Late 2002 the 76th BDE was called on to provide a Separate Infantry Battalion to provide support for an escalating campaign in the Middle East. The 1st Battalion, 293rd Infantry Regiment was mobilized to camp Arifjan Kuwait on 2 January 2003. The "Nightfighters" setup security for the newly constructed support base. On D+5 the 1st Battalion, 293rd Infantry Regiment was called on to move north to support Operation Iraqi Freedom.

On 6 April 2004 elements of the 76th Infantry Brigade were ordered to mobilize for deployment to Afghanistan. Three hundred soldiers from the 113th Support Battalion, and an unidentified number of soldiers from the 1st Battalion, 151st Infantry Regiment, the 38th Military Police Company, and the 1438th Transportation Company began deploying in July 2004.

The unit suffered at least four casualties, on 26 March 2005, four soldiers, Captain Michael T. Fiscus, Master Sergeant Michael T. Heister, Specialist Brett M. Hershey, and Private First Class Norman K. Snyder were killed when a mine detonated near their vehicle as they were traveling near Kabul.[7]

In October 2004, the 376th Engineer Company was mobilized for duty in Mosul, Iraq, in support of Operation Iraqi Freedom.

In December 2007, the Brigade was activated again to support Operation Iraqi Freedom. The Brigade trained for 1 month at Camp Atterbury, Indiana and then on 3 January 2008 moved to Fort Stewart, GA to conduct an additional 2 and 1/2 months training before deploying to Iraq. Once in Iraq, the Brigade HQ assumed duties of the Garrison Command at Joint Base Balad. The 1st BN 293rd Infantry, also at Balad, was under the Operational Control of the 55th Sustainment Brigade and conducted convoy security missions throughout Central Iraq. The 1st BN 151st Infantry conducted a similar mission out of Camp Spicher (Tikrit, Iraq). 1-163 FA was assigned Convoy Security duties operating out of Mosul. The 1-152 Cavalry was under the Operational Control of 17th Sustainment Brigade and provide Convoy Security from Q-West. Other elements of the Brigade were assigned across the country. The Brigade returned to Indiana in December 2008 after a successful mission.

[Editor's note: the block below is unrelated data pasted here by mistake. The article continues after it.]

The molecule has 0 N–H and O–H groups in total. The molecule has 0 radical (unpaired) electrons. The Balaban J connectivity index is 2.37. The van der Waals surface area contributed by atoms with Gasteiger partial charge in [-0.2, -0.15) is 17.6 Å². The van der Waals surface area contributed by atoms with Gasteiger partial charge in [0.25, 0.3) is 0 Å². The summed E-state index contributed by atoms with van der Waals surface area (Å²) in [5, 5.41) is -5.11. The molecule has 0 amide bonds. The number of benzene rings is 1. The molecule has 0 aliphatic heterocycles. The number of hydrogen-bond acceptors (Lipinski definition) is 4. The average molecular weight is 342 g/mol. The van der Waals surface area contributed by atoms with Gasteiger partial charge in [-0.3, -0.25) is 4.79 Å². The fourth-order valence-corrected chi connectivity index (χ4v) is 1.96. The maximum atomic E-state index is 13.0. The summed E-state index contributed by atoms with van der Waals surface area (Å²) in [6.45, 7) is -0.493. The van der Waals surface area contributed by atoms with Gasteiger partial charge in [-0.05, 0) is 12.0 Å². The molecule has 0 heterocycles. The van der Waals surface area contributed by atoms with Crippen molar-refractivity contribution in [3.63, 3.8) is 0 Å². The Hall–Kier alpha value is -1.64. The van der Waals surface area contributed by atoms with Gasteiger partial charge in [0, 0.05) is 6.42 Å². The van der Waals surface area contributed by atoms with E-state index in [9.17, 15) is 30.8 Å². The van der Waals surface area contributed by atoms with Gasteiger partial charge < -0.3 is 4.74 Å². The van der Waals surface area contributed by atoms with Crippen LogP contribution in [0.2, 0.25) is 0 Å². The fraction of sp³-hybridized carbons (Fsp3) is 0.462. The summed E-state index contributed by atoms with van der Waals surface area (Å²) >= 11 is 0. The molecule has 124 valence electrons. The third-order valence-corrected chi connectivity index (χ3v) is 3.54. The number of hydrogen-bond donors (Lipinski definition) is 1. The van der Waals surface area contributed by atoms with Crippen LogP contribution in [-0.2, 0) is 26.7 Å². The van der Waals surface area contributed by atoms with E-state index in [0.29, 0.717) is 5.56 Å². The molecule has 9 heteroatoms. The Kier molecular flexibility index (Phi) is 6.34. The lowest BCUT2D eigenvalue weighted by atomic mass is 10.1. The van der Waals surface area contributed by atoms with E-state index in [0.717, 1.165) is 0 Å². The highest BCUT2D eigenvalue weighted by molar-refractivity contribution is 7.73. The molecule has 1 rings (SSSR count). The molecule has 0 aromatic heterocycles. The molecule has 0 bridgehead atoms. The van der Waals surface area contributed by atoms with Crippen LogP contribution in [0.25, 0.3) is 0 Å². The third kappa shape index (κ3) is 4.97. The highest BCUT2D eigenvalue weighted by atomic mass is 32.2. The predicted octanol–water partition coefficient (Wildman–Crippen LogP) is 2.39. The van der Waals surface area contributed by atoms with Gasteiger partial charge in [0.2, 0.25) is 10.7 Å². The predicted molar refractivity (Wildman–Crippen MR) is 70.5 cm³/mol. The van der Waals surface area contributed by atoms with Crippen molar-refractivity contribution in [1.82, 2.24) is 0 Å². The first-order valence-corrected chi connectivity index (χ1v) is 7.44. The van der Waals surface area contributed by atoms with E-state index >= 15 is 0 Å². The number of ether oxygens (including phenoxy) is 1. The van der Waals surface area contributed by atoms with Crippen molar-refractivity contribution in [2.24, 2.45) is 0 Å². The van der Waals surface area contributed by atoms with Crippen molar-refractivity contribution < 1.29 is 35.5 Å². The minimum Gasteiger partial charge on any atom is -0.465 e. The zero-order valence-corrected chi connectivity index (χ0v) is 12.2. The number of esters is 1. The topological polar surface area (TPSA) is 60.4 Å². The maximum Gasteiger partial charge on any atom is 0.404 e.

In November 2012, Headquarters Company returned from a nine-month deployment to Afghanistan, in support of Operation Enduring Freedom.[8]

Order of battleEdit

The brigade is currently composed of the following units:


  • Public Affairs Office, 76th Brigade Combat Team


  1. ^ "Story of the Patch". Indiana Guardsman. 29 May 2014. Retrieved 29 May 2014.
  2. ^ a b "Special Designation Listing". United States Army Center of Military History. 21 April 2010. Archived from the original on 9 June 2010. Retrieved 14 July 2010.
  3. ^ "76th Infantry Brigade Combat Team". Indiana National Guard. 29 October 2015. Retrieved 3 November 2015.
  4. ^ Staggs, Brad (10 March 2011). "76th IBCT prepares to move to Lawrence". Indiana Guardsman. Archived from the original on 22 July 2011. Retrieved 10 March 2011. The 76th IBCT was based out of Tyndall Armory from 1969–2010.
  5. ^ Association of Graduates of the United States Military Academy (1935). Sixty-Sixth Annual Report. Newburgh, NY: Moore Printing Company. p. 134.
  6. ^ a b "76th Infantry Brigade Combat Team – History". Retrieved 24 January 2018.
  7. ^ "Honor the fallen: Operation Iraqi Freedom and Operation Enduring Freedom casualties". Archived from the original on 9 January 2008. Retrieved 21 January 2008.
  8. ^ Army Times (10 December 2012). "The Army As of Nov 29". Army Times.

External linksEdit